BEIJING — Shanghai allowed 4 million more people out of their homes Wednesday as anti-virus controls that shut down China’s biggest city eased, while the International Monetary Fund cut its forecast for Chinese economic growth and warned the global flow of industrial goods might be disrupted.
A total of almost 12 million people in the city of 25 million are allowed to go outdoors following the first round of easing last week, health official Wu Ganyu said at a news conference. Wu said the virus was “under effective control” for the first time in some parts of the city.
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Under the latest changes, more than 4 million people are included in areas where the status shifted from closed to controlled, Wu said. He said some are not allowed to leave their neighborhoods and large gatherings are prohibited.
Meanwhile, the IMF reduced its forecast for Chinese growth this year to 4.4 percent from 4.8 percent due to the shutdowns in Shanghai and other industrial centers. That is down by almost half from last year’s 8.1 percent growth and below the ruling Communist Party’s target of 5.5 percent.
China’s case numbers in its latest infection surge are relatively low, but the ruling party is enforcing a “zero-Covid” strategy that has shut down major cities to isolate every case.
On Wednesday, the government reported 19,927 new cases in China’s mainland, all but 2,761 of which had no symptoms. Shanghai accounted for 95 percent of the total, or 18,902 cases, of which 2,495 had symptoms.
The Shanghai city health agency reported seven people who had Covid-19 died Tuesday but said the deaths were due to cancer, heart disease and other ailments. All but two were over 60.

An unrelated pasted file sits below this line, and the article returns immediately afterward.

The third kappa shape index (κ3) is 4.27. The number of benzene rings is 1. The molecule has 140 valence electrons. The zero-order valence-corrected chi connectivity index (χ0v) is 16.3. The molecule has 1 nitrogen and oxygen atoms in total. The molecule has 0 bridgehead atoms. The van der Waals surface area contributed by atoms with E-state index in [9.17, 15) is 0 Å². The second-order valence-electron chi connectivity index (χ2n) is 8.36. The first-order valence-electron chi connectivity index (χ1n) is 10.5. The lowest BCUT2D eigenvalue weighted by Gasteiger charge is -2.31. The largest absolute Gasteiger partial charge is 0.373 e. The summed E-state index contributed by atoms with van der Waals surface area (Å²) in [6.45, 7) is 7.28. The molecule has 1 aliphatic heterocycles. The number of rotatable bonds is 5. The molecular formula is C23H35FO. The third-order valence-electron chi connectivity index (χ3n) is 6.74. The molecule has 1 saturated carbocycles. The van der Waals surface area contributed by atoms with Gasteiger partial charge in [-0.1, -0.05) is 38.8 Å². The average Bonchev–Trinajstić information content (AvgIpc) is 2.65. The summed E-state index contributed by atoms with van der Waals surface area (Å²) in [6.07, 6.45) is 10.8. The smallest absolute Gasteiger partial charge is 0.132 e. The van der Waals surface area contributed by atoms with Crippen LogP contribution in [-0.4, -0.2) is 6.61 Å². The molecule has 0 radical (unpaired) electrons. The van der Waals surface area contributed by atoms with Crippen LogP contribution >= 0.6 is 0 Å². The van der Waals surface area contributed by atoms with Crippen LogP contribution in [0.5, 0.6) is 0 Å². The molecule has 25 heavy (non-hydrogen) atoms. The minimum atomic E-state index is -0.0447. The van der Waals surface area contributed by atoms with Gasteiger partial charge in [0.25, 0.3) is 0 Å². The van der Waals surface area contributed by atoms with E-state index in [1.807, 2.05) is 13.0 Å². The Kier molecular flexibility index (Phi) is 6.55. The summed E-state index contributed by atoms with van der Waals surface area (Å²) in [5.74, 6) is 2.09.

Shanghai shut down businesses and confined most of its population to their homes starting March 28 after a spike in infections. That led to complaints about lack of access to supplies of food and medicine. People in Shanghai who test positive but have no symptoms have been ordered into quarantine centers set up in exhibition halls and other public buildings.
Official data this week showed economic growth in the first three months of this year declined compared with the final quarter of 2021.
The lockdowns in China “will likely compound supply disruptions elsewhere” and might add to pressure for inflation to rise, the IMF said in a report.
The ruling party has promised tax refunds and other aid to businesses but is avoiding large-scale stimulus spending. Economists say that strategy will take longer to show results and Beijing might need to spend more or cut interest rates.
Chinese leaders have promised to try to reduce the human and economic cost of anti-disease controls by shifting to a “dynamic clearing” strategy that isolates neighborhoods and other smaller areas instead of whole cities. However, many areas appear to be enforcing more stringent controls after Shanghai officials were criticized for not acting aggressively enough.